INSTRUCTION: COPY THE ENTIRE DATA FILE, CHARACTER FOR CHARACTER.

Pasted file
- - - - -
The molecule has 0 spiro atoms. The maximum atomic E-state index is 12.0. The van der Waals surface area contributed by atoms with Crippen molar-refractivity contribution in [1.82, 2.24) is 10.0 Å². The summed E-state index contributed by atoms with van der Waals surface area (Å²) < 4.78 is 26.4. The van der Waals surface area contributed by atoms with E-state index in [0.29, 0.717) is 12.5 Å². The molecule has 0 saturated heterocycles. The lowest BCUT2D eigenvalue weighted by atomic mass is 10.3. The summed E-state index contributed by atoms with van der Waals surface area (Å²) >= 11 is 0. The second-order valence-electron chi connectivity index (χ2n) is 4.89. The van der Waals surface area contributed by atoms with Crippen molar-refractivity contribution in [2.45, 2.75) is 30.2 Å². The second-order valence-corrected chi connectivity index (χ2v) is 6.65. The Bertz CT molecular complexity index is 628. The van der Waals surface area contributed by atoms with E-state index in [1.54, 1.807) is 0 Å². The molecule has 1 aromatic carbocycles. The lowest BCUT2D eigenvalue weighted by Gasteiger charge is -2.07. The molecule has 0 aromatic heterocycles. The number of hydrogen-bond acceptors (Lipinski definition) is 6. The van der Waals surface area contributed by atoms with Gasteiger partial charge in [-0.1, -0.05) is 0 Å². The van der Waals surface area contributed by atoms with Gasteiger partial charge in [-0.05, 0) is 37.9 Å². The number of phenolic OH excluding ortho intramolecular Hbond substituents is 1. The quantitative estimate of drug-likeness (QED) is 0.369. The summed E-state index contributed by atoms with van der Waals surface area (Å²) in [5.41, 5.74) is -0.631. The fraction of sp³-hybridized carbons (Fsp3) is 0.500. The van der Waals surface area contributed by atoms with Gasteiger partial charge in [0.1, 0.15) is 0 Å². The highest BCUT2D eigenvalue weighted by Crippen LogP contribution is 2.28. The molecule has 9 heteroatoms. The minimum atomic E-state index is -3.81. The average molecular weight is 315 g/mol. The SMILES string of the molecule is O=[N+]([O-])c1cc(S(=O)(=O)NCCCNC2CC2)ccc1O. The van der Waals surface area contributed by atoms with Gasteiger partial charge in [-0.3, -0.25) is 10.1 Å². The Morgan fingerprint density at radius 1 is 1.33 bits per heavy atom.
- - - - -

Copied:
The molecule has 0 spiro atoms. The maximum atomic E-state index is 12.0. The van der Waals surface area contributed by atoms with Crippen molar-refractivity contribution in [1.82, 2.24) is 10.0 Å². The summed E-state index contributed by atoms with van der Waals surface area (Å²) < 4.78 is 26.4. The van der Waals surface area contributed by atoms with E-state index in [0.29, 0.717) is 12.5 Å². The molecule has 0 saturated heterocycles. The lowest BCUT2D eigenvalue weighted by atomic mass is 10.3. The summed E-state index contributed by atoms with van der Waals surface area (Å²) >= 11 is 0. The second-order valence-electron chi connectivity index (χ2n) is 4.89. The van der Waals surface area contributed by atoms with Crippen molar-refractivity contribution in [2.45, 2.75) is 30.2 Å². The second-order valence-corrected chi connectivity index (χ2v) is 6.65. The Bertz CT molecular complexity index is 628. The van der Waals surface area contributed by atoms with E-state index in [1.54, 1.807) is 0 Å². The molecule has 1 aromatic carbocycles. The lowest BCUT2D eigenvalue weighted by Gasteiger charge is -2.07. The molecule has 0 aromatic heterocycles. The number of hydrogen-bond acceptors (Lipinski definition) is 6. The van der Waals surface area contributed by atoms with Gasteiger partial charge in [-0.1, -0.05) is 0 Å². The van der Waals surface area contributed by atoms with Gasteiger partial charge in [-0.05, 0) is 37.9 Å². The number of phenolic OH excluding ortho intramolecular Hbond substituents is 1. The quantitative estimate of drug-likeness (QED) is 0.369. The summed E-state index contributed by atoms with van der Waals surface area (Å²) in [5.41, 5.74) is -0.631. The fraction of sp³-hybridized carbons (Fsp3) is 0.500. The van der Waals surface area contributed by atoms with Gasteiger partial charge in [0.1, 0.15) is 0 Å². The highest BCUT2D eigenvalue weighted by Crippen LogP contribution is 2.28. The molecule has 9 heteroatoms. The minimum atomic E-state index is -3.81. The average molecular weight is 315 g/mol. The SMILES string of the molecule is O=[N+]([O-])c1cc(S(=O)(=O)NCCCNC2CC2)ccc1O. The van der Waals surface area contributed by atoms with Gasteiger partial charge in [-0.3, -0.25) is 10.1 Å². The Morgan fingerprint density at radius 1 is 1.33 bits per heavy atom.